|"Secure Multi-Party Non-Repudiation Protocols and Applications",
Advances in Information Security, vol. 43, Springer, 2009.
Proceedings of 6th International Conference on Cryptology in India, LNCS 3797, Springer, pp. 311–321, Decemeber, 2005.
Contract signing is a fundamental service in doing business. The Internet has facilitated the electronic commerce, and it is necessary to find appropriate mechanisms for contract signing in the digital world. From a designing point of view, digital contract signing is a particular form of electronic fair exchange. Protocols for generic exchange of digital signatures exist. There are also specific protocols for two-party contract signing. Nevertheless, in some applications, a contract may need to be signed by multiple parties. Less research has been done on multi-party contract signing. In this paper, we analyze an optimistic N-party contract signing protocol, and point out its security problem, thus demonstrating further work needs to be done on the design and analysis of secure and optimistic multi-party contract signing protocols.
Fourth International Network Conference, University of Plymouth, pp. 327-335, 2004.
Certified email is a value-added service of ordinary email, in which a sender wants to obtain a receipt from a recipient. Fair exchange protocols are a key component for certified email service to ensure fairness, i.e., the items held by two parties are exchanged without one party obtaining an advantage. We can find in the literature simple and fast optimistic protocols for fair electronic exchange and, more specifically, for certified electronic mail (CEM) and electronic contract signing (ECS). We have observed that some aspects of those protocols could be substantially improved. This paper presents two major contributions. Firstly, we provide a solution that allows both parties to end the protocol timely in an asynchronous way. Then, we extend the certified email service to the multicast scenario.
5th Symposium on Signal Processing and Information Technology (ISSPIT’05), IEEE, pp. 472-477, 2005.
Digital Rights Management (DRM) is an umbrella term for any of several arrangements which allows a vendor of content in electronic form to control the material and restrict its usage in various ways that can be specified by the vendor. These arrangements are provided through security techniques, mainly encryption, and the distribution, in a detached manner, of content and rights. This allows free access to the content by the consumers, but only those carrying the proper Right Object (RO) will be able to process such content. As a security service considered in different layers of the security framework defined by ITU X.805, almost all applications need to consider non-repudiation in the very beginning of their design. Unfortunately this has not been done so far in DRM specifications due to practical issues and the type of content distributed. We analyze this service for the a DRM framework and provide a solution which allows the right objects acquisition to be undeniable.
IX Reunion Española sobre Criptologia y Seguridad de la Informacion (RECSI’06), UOC S.L., pp. 129-141, 2006.
Digital Rights Management (DRM) es un término general para cualesquiera de las soluciones que permite a un vendedor de contenido en forma electrónica controlar el material y restringir su uso de distintas maneras. Estas soluciones son posibles, por un lado gracias a técnicas de la Seguridad de la Información, principalmente cifrado de datos, y por otro a la distribución, de manera independiente, de contenido y derechos digitales. Esto permite que los consumidores puedan acceder libremente al contenido, pero sólo aquellos que adquieran el derecho digital apropiado (RO) podrán procesarlo. Como servicio de seguridad considerado en diversas capas del marco de seguridad definido por la recomendación ITU X.805, casi todas las aplicaciones necesitan considerar la propiedad de no repudio en las etapas iniciales de su diseño. Desafortunadamente, esto no ha sido así en general, y más concretamente en especificaciones DRM; debido a consideraciones en la práctica y al tipo de contenido a distribuir. Analizamos este servicio para un marco de DRM y proporcionamos una solución que permita que la adquisición de derechos digitales sea un operación que no pueda repudiarse.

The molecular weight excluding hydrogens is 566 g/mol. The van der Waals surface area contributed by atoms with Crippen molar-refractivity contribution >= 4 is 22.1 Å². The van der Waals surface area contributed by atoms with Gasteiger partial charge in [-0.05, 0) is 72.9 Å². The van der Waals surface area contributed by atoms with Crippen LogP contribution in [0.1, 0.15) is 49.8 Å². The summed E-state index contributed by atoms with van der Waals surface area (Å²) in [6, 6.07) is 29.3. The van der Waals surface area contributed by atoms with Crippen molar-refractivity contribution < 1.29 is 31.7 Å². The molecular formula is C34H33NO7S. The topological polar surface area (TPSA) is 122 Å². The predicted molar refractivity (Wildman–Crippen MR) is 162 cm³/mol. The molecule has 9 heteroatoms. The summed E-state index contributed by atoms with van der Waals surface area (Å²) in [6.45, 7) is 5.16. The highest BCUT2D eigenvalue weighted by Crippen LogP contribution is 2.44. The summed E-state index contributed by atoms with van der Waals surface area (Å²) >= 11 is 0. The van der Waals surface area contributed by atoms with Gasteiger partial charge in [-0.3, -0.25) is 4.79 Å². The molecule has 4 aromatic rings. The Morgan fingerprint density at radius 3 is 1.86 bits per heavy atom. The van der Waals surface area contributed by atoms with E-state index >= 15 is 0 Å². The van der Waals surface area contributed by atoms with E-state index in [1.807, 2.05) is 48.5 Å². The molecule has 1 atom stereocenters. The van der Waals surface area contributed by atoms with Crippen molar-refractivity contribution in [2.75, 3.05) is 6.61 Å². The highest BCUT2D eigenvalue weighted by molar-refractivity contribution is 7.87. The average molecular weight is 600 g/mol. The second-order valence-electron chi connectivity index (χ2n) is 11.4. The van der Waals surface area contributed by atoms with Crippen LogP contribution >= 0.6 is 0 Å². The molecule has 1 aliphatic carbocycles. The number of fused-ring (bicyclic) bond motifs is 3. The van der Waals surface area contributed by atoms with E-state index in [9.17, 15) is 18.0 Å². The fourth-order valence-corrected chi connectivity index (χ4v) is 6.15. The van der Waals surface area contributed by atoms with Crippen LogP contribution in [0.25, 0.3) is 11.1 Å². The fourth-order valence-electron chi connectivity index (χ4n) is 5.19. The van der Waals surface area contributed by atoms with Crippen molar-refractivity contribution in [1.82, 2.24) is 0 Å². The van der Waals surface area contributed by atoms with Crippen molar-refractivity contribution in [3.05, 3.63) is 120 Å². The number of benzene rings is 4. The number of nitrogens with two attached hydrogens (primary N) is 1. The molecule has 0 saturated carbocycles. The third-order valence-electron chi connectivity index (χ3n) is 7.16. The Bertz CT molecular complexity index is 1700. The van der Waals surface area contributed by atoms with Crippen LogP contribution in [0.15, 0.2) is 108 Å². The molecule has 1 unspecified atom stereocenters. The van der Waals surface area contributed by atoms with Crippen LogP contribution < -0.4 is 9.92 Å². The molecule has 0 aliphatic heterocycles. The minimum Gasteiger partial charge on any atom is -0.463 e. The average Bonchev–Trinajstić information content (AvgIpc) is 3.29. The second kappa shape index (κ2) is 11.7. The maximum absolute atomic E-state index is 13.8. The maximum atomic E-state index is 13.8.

5th Conference on Electronic Commerce, IEEE Computer Society, pp. 207-214, June, 2003.
n commercial transactions, an intermediary might be involved to help transacting parties to conduct their business. Nevertheless, the intermediary may not be fully trusted. In this paper, we introduce the concept of intermediary (or agent) in a non-repudiation protocol, define the aims of intermediary non-repudiation protocols, and analyze their security requirements. We present a simple scenario with only one recipient, followed by a more complicated framework where multiple recipients are involved and collusion between them is possible.
VIII Reunión Española sobre Criptología y Seguridad de la información (RECSI’04). Avances en Criptologia y Seguridad de la Informacion, Diaz de Santos, pp. 537-546, 2004.
El correo electrónico certificado es un servicio añadido al correo electrónico estándar, en el cual el remitente desea obtener un recibo procedente del destinatario. Para este servicio, encontramos que los protocolos de intercambio (justo) son un componente principal para asegurar la corrección en la ejecución de los servicios de correo electrónico certificado, ya que los ítems que ambas partes presentan (en este caso específico, el mensaje de correo y el recibo del mismo) deben ser intercambiados sin que ninguna de las partes obtenga una ventaja durante el proceso sobre la otra. Podemos encontrar en esta línea de investigación protocolos optimistas eficientes para el intercambio electrónico, y mas concretamente para Correo Electrónico Certificado (CEC) y Firma Electrónica de Contratos (FEC). Realizando un estudio adecuado hemos observado que algunos aspectos de dichos protocolos podrían ser mejorados. En este artículo proponemos una solución que permite a ambas entidades terminar el protocolo de forma asíncrona. También extendemos el protocolo a múltiples usuarios.